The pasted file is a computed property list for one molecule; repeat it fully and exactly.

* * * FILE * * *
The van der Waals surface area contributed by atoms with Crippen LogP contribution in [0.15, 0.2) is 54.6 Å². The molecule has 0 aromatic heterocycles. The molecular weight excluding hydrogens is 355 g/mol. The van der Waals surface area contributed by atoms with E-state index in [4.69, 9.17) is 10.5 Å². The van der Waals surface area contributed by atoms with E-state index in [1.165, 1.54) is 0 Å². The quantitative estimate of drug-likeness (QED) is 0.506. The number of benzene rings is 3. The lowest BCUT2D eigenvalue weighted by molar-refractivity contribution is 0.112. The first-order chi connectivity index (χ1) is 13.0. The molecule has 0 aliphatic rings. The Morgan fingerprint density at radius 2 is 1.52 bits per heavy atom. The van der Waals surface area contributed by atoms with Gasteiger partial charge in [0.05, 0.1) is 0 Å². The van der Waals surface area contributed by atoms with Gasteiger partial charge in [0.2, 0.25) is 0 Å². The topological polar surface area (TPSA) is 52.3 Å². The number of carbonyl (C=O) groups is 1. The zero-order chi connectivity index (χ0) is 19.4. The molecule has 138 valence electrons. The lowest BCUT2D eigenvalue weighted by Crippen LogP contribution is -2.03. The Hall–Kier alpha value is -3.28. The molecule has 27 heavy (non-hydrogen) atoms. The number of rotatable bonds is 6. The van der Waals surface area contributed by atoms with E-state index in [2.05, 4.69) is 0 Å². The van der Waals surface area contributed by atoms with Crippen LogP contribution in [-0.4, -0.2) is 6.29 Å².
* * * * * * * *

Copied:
The van der Waals surface area contributed by atoms with Crippen LogP contribution in [0.15, 0.2) is 54.6 Å². The molecule has 0 aromatic heterocycles. The molecular weight excluding hydrogens is 355 g/mol. The van der Waals surface area contributed by atoms with E-state index in [4.69, 9.17) is 10.5 Å². The van der Waals surface area contributed by atoms with E-state index in [1.165, 1.54) is 0 Å². The quantitative estimate of drug-likeness (QED) is 0.506. The number of benzene rings is 3. The lowest BCUT2D eigenvalue weighted by molar-refractivity contribution is 0.112. The first-order chi connectivity index (χ1) is 13.0. The molecule has 0 aliphatic rings. The Morgan fingerprint density at radius 2 is 1.52 bits per heavy atom. The van der Waals surface area contributed by atoms with Gasteiger partial charge in [0.05, 0.1) is 0 Å². The van der Waals surface area contributed by atoms with Gasteiger partial charge in [0.2, 0.25) is 0 Å². The topological polar surface area (TPSA) is 52.3 Å². The number of carbonyl (C=O) groups is 1. The zero-order chi connectivity index (χ0) is 19.4. The molecule has 138 valence electrons. The lowest BCUT2D eigenvalue weighted by Crippen LogP contribution is -2.03. The Hall–Kier alpha value is -3.28. The molecule has 27 heavy (non-hydrogen) atoms. The number of rotatable bonds is 6. The van der Waals surface area contributed by atoms with E-state index in [2.05, 4.69) is 0 Å². The van der Waals surface area contributed by atoms with Crippen LogP contribution in [-0.4, -0.2) is 6.29 Å².